When I arrived at the University of Virginia in the fall of 1970, I was naively unaware of the challenges I would face as part of the first class of women admitted to this traditional, all male, southern university.
My first inkling of what laid ahead was discovering a urinal in the bathroom of my dorm suite and one shower for ten girls…two simple things that I knew right away weren’t going to work for “the girls”.
These simple things were just the tip of the iceberg during a unique four-year experience as a woman in an institution that had been staunchly male for 155 years. It wasn’t always easy but it was a great character builder. Thirty-five years later at a reunion of “the firsts”, I was gratified to hear the Dean of Admissions from that time say that they purposefully choose women who wouldn’t open doors, but women who would knock down doors. That was in fact what we unconsciously had to do as we redefined the undergraduate culture at The University of Virginia.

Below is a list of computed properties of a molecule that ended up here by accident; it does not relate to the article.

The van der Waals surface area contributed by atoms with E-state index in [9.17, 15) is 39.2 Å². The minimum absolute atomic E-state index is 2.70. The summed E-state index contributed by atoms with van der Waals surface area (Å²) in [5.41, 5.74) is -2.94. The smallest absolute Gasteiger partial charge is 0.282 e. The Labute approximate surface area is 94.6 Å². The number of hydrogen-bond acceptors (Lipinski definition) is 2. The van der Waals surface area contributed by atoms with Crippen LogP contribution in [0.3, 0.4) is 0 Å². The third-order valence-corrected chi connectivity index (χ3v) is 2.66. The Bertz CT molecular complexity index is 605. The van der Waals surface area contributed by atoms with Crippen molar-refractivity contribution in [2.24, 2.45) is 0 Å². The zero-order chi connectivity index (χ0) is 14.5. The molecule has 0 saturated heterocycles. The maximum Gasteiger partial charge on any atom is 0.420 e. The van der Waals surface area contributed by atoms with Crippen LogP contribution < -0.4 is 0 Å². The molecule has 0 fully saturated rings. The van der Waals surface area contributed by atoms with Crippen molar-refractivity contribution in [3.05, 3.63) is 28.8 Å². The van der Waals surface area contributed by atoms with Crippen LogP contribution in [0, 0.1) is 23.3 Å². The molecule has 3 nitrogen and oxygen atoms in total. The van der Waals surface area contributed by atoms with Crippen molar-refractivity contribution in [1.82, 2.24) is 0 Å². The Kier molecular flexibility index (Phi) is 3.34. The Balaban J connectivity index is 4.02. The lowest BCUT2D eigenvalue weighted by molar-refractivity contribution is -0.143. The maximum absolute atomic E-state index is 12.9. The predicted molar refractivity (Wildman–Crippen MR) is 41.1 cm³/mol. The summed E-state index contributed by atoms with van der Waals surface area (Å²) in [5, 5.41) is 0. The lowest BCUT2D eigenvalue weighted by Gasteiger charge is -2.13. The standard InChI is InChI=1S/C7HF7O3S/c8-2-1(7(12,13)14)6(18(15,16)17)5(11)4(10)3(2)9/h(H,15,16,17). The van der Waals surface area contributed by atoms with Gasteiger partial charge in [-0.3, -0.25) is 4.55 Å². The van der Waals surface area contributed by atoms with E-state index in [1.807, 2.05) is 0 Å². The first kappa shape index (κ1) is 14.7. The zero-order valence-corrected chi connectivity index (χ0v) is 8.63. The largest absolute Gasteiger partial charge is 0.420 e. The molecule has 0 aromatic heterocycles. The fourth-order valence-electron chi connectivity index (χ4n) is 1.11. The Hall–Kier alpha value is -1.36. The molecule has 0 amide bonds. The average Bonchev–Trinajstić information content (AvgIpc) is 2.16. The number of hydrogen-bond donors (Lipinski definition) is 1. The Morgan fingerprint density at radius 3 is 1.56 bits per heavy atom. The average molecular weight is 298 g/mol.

The many challenges that I faced and the lessons learned during college proved to be invaluable as I continued to be a pioneer for women in business and aviation over the span of my leadership career.
One of the greatest lessons I have learned is that adversity is a gift. Leaders inevitably face daunting and seemingly insurmountable obstacles. Taking them on as a challenge and as an opportunity is an approach that separates the average from the exceptional. With this perspective leaders can gain new insights, uncover innovative solutions and increase their capacity to lead through thick or thin.